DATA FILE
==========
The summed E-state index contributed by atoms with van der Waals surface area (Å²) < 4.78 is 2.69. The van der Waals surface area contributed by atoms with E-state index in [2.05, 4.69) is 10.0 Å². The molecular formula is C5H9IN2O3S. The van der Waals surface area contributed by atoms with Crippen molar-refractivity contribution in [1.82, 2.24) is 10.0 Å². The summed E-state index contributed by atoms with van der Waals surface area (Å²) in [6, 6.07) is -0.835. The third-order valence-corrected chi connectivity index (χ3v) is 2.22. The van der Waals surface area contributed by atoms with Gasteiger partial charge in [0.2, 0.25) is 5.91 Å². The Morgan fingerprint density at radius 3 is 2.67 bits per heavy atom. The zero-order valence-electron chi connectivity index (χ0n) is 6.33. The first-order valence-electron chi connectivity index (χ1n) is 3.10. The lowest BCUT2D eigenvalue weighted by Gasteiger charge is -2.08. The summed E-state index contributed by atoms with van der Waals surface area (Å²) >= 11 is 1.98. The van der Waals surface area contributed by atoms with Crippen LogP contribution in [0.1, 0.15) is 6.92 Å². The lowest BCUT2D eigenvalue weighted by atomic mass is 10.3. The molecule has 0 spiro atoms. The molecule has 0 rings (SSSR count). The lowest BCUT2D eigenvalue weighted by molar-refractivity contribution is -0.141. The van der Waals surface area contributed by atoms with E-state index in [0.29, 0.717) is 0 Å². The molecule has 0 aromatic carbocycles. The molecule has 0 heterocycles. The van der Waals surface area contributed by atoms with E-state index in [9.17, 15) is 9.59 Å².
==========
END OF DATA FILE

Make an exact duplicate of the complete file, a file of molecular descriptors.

The summed E-state index contributed by atoms with van der Waals surface area (Å²) < 4.78 is 2.69. The van der Waals surface area contributed by atoms with E-state index in [2.05, 4.69) is 10.0 Å². The molecular formula is C5H9IN2O3S. The van der Waals surface area contributed by atoms with Crippen molar-refractivity contribution in [1.82, 2.24) is 10.0 Å². The summed E-state index contributed by atoms with van der Waals surface area (Å²) in [6, 6.07) is -0.835. The third-order valence-corrected chi connectivity index (χ3v) is 2.22. The van der Waals surface area contributed by atoms with Gasteiger partial charge in [0.2, 0.25) is 5.91 Å². The Morgan fingerprint density at radius 3 is 2.67 bits per heavy atom. The zero-order valence-electron chi connectivity index (χ0n) is 6.33. The first-order valence-electron chi connectivity index (χ1n) is 3.10. The lowest BCUT2D eigenvalue weighted by Gasteiger charge is -2.08. The summed E-state index contributed by atoms with van der Waals surface area (Å²) >= 11 is 1.98. The van der Waals surface area contributed by atoms with Crippen LogP contribution in [0.1, 0.15) is 6.92 Å². The lowest BCUT2D eigenvalue weighted by atomic mass is 10.3. The molecule has 0 spiro atoms. The molecule has 0 rings (SSSR count). The lowest BCUT2D eigenvalue weighted by molar-refractivity contribution is -0.141. The van der Waals surface area contributed by atoms with E-state index in [0.29, 0.717) is 0 Å². The molecule has 0 aromatic carbocycles. The molecule has 0 heterocycles. The van der Waals surface area contributed by atoms with E-state index in [9.17, 15) is 9.59 Å².